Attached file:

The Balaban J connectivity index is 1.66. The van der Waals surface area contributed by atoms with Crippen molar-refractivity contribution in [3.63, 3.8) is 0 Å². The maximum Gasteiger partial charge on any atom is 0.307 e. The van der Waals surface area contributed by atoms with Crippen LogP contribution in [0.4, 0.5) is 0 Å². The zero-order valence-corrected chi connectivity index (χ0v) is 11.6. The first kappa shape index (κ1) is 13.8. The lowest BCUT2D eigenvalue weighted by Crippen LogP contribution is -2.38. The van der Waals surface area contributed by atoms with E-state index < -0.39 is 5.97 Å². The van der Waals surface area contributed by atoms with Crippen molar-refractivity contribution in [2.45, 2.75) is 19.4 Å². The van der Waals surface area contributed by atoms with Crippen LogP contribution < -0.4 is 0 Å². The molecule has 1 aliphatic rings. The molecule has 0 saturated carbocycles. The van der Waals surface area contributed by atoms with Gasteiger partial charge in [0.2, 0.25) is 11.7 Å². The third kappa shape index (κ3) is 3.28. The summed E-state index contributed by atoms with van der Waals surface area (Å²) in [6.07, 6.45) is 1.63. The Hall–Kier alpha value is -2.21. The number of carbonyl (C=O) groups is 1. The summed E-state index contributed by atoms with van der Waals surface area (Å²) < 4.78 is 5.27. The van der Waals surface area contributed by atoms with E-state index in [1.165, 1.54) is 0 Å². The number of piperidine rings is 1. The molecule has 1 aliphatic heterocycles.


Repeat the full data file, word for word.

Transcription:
The Balaban J connectivity index is 1.66. The van der Waals surface area contributed by atoms with Crippen molar-refractivity contribution in [3.63, 3.8) is 0 Å². The maximum Gasteiger partial charge on any atom is 0.307 e. The van der Waals surface area contributed by atoms with Crippen LogP contribution in [0.4, 0.5) is 0 Å². The zero-order valence-corrected chi connectivity index (χ0v) is 11.6. The first kappa shape index (κ1) is 13.8. The lowest BCUT2D eigenvalue weighted by Crippen LogP contribution is -2.38. The van der Waals surface area contributed by atoms with E-state index < -0.39 is 5.97 Å². The van der Waals surface area contributed by atoms with Crippen molar-refractivity contribution in [2.45, 2.75) is 19.4 Å². The van der Waals surface area contributed by atoms with Crippen LogP contribution < -0.4 is 0 Å². The molecule has 1 aliphatic rings. The molecule has 0 saturated carbocycles. The van der Waals surface area contributed by atoms with Gasteiger partial charge in [0.2, 0.25) is 11.7 Å². The third kappa shape index (κ3) is 3.28. The summed E-state index contributed by atoms with van der Waals surface area (Å²) in [6.07, 6.45) is 1.63. The Hall–Kier alpha value is -2.21. The number of carbonyl (C=O) groups is 1. The summed E-state index contributed by atoms with van der Waals surface area (Å²) < 4.78 is 5.27. The van der Waals surface area contributed by atoms with E-state index in [1.165, 1.54) is 0 Å². The number of piperidine rings is 1. The molecule has 1 aliphatic heterocycles.